My social work team spearheaded a quality project to start a kidney patient education/support group back before the pandemic.  We were the only organ group that did not have a support group and our social work team felt that it could be helpful for our patients.  Our entire multidisciplinary team got involved in the project, and they are still involved to this day.

Last year I presented at the Society for Transplant Social Workers on how we applied the current health literacy research to redesign our social work patient education packets.  We made our patient education more focused and easier to understand.

Prior to that, we did a post-transplant financial research study with our patients over a 7-year time frame.  We designed financial education for our patients that would help prepare and set them up for success post-transplant.  Ninety-three percent (93%) of patients surveyed reported that they felt adequately prepared for their first-year post-transplant expenses.  We continue to refine and use this education for our patients.

What do you think are some of the most influential trends or findings in transplant social work?

I am so grateful that the medication costs for transplant are now much lower than they were when I first started in transplant.  This has made transplant much more affordable and available for patients.

One of the biggest challenges I see facing transplant is the changing demographics and social norms that are making caregiver requirements more challenging.  We need new options and resources for caregivers, and I think we need to look more at technology solutions, including AI, to fill some of the gaps that we will be experiencing in the future.  This is my next research project.

In your opinion, what sets Mayo Clinic care apart from other transplant centers? What will patients find at Mayo Clinic that they may not be able to get elsewhere?

The biggest difference I have noticed, both as a staff member and as a patient at Mayo, is that I have never met anyone here at Mayo who does not want to be here and isn’t advocating for what they think is best for the patients.  It is good to come to work and not hear people saying that they don’t want to be here.  This is the culture here in transplant and throughout the Mayo system. I always feel that I can focus on my patients and feel good about them coming here and being transplanted here.

What I hear from the patients is that they feel that their transplant experience here is more coordinated, educational, that our team works together, and everyone cares about them. That’s a huge difference between us and many large centers.  Patients are never just a number here.  They are treated with respect and their individual circumstances are understood.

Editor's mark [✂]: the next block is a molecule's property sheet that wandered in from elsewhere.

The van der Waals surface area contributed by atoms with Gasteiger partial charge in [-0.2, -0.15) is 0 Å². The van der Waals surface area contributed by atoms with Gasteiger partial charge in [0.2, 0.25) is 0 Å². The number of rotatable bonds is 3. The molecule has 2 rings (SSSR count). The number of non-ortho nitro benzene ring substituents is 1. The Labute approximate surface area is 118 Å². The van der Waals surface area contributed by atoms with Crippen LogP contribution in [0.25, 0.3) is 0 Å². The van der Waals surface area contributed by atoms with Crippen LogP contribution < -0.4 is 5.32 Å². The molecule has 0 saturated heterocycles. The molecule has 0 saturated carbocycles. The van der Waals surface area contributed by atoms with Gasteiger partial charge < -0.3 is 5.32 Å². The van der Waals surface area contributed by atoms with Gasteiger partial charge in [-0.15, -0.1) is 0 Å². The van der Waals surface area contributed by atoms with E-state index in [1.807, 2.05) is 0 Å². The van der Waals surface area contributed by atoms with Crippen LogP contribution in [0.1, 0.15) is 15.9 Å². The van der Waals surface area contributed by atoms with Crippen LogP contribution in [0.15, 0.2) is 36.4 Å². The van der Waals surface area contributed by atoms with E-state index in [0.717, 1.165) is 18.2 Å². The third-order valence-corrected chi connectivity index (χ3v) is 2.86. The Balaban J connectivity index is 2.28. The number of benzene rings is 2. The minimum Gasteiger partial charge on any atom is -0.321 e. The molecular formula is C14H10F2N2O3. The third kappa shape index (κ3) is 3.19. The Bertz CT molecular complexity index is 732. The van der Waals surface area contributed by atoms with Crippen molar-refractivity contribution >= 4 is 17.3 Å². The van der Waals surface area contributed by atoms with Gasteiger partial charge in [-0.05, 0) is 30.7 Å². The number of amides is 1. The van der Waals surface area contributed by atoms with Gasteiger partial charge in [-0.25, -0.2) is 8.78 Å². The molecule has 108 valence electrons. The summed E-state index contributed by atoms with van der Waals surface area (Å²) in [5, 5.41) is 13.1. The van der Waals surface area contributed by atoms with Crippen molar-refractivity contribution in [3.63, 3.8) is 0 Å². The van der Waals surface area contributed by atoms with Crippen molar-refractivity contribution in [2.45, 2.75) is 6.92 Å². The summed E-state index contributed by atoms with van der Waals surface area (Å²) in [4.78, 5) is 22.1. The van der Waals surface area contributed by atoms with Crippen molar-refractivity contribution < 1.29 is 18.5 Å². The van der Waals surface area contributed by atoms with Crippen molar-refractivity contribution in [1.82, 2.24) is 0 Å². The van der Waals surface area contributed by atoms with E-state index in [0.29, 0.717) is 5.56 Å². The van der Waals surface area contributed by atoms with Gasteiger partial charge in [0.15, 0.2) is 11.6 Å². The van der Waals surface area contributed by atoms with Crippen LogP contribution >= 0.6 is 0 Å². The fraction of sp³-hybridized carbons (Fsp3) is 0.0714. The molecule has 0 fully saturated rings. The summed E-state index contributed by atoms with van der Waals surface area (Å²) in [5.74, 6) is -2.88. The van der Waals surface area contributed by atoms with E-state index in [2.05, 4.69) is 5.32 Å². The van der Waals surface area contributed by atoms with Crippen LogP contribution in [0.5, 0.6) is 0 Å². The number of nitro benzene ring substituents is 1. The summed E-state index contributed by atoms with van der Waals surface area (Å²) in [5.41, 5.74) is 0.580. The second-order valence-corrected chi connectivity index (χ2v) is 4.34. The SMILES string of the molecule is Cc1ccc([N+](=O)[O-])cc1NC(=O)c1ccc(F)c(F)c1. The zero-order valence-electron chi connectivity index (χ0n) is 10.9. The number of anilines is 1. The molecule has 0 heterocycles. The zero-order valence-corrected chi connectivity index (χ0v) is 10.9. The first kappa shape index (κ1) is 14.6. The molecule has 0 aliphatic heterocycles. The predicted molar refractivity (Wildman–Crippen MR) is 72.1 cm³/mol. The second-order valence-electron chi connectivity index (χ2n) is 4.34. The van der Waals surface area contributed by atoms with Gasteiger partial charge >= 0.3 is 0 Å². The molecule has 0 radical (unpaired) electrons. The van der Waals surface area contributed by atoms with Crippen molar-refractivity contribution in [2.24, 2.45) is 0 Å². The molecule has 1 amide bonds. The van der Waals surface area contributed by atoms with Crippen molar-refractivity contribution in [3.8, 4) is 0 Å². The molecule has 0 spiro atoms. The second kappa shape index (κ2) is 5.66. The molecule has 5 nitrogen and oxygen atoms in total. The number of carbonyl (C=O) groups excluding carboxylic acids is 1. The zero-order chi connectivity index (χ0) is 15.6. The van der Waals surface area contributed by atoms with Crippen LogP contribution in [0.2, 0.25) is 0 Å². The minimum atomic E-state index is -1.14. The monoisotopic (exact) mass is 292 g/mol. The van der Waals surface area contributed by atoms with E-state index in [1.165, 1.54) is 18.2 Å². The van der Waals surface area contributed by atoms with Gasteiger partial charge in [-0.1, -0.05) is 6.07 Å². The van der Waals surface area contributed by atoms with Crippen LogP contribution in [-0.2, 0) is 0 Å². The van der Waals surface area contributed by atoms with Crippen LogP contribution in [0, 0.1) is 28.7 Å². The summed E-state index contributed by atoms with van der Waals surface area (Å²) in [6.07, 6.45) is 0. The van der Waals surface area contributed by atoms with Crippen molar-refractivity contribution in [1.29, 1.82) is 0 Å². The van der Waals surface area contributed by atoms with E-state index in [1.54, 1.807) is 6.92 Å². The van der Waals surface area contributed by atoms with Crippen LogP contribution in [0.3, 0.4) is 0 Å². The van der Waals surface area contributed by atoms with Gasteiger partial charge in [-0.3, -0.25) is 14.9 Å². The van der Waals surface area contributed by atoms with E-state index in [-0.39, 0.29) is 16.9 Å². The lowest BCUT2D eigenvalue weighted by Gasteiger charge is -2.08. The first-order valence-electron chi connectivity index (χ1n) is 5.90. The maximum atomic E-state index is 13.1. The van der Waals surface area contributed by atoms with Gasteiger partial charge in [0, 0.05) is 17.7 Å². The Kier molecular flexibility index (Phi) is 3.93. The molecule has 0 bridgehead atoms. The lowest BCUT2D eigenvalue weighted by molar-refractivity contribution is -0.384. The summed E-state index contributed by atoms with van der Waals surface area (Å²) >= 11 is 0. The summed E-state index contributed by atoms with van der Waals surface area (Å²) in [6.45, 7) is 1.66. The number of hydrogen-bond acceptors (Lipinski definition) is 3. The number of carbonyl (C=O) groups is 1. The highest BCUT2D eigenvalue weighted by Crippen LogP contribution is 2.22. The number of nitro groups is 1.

What is the most challenging part of your job?

We all need more time in the day. We have a lot of patients in kidney, and we are trying to be as efficient as we can and yet still provide the highest quality of care.  We need more time to do some of the things we would like to do to advance our program including going to the dialysis centers to meet with patients and staff to answer their questions and share information, creating a Mentor Program for our patients who could use that added support, and more time for research and team education.  Our team is large, and we would like more opportunities to get together and share information and teach each other.

What are your interests or passions outside of work?

I like reading and computer games.  I am active in professional organizations like the Society for Transplant Social Workers and the Nephrology Social Work Group.  I like live theatre and travelling, but I’m just really getting back to routinely doing those things in the last year.  I went to Yellowstone for 10 days last fall.  That was amazing!  I also have three nephews who constantly amaze me.


Interested in more newsfeed posts like this? Go to the Transplant blog.

Thank you for this interview, Pat Dennis! I think that all of us are happy that you became part of the Mayo Transplant Team.


Thank you for this interview, Pat Dennis! I think that all of us are happy that you became part of the Mayo Transplant Team.